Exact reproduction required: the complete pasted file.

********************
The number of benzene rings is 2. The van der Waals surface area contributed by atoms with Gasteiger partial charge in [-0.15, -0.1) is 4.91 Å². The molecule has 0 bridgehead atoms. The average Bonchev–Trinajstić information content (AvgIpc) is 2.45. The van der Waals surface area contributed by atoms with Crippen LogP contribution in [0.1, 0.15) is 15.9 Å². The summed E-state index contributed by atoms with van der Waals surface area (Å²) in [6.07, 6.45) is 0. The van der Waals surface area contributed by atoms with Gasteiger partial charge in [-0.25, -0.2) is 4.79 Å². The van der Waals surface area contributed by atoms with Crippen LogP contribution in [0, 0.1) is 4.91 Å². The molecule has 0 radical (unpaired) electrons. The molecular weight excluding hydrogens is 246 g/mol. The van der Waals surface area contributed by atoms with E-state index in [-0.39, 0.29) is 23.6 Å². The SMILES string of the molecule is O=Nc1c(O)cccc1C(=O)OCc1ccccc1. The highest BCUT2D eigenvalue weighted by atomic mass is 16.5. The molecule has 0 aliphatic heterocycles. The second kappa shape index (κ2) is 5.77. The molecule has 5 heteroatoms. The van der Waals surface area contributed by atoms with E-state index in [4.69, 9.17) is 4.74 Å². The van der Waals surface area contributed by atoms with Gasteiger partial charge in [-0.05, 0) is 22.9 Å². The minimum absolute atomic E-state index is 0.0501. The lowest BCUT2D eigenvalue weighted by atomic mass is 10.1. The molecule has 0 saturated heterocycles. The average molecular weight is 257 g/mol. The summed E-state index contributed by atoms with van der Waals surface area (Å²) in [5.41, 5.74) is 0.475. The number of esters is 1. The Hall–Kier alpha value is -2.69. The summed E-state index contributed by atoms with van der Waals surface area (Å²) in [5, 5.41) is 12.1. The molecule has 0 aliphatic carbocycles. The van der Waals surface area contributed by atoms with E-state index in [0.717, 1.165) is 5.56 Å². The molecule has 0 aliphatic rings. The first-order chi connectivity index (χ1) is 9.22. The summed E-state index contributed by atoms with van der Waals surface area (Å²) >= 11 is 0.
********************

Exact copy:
The number of benzene rings is 2. The van der Waals surface area contributed by atoms with Gasteiger partial charge in [-0.15, -0.1) is 4.91 Å². The molecule has 0 bridgehead atoms. The average Bonchev–Trinajstić information content (AvgIpc) is 2.45. The van der Waals surface area contributed by atoms with Crippen LogP contribution in [0.1, 0.15) is 15.9 Å². The summed E-state index contributed by atoms with van der Waals surface area (Å²) in [6.07, 6.45) is 0. The van der Waals surface area contributed by atoms with Gasteiger partial charge in [-0.25, -0.2) is 4.79 Å². The van der Waals surface area contributed by atoms with Crippen LogP contribution in [0, 0.1) is 4.91 Å². The molecule has 0 radical (unpaired) electrons. The molecular weight excluding hydrogens is 246 g/mol. The van der Waals surface area contributed by atoms with E-state index in [-0.39, 0.29) is 23.6 Å². The SMILES string of the molecule is O=Nc1c(O)cccc1C(=O)OCc1ccccc1. The highest BCUT2D eigenvalue weighted by atomic mass is 16.5. The molecule has 0 aliphatic heterocycles. The second kappa shape index (κ2) is 5.77. The molecule has 5 heteroatoms. The van der Waals surface area contributed by atoms with E-state index in [4.69, 9.17) is 4.74 Å². The van der Waals surface area contributed by atoms with Gasteiger partial charge in [-0.05, 0) is 22.9 Å². The minimum absolute atomic E-state index is 0.0501. The lowest BCUT2D eigenvalue weighted by atomic mass is 10.1. The molecule has 0 saturated heterocycles. The average molecular weight is 257 g/mol. The summed E-state index contributed by atoms with van der Waals surface area (Å²) in [5.41, 5.74) is 0.475. The number of esters is 1. The Hall–Kier alpha value is -2.69. The summed E-state index contributed by atoms with van der Waals surface area (Å²) in [5, 5.41) is 12.1. The molecule has 0 aliphatic carbocycles. The van der Waals surface area contributed by atoms with E-state index in [0.717, 1.165) is 5.56 Å². The molecule has 0 aliphatic rings. The first-order chi connectivity index (χ1) is 9.22. The summed E-state index contributed by atoms with van der Waals surface area (Å²) >= 11 is 0.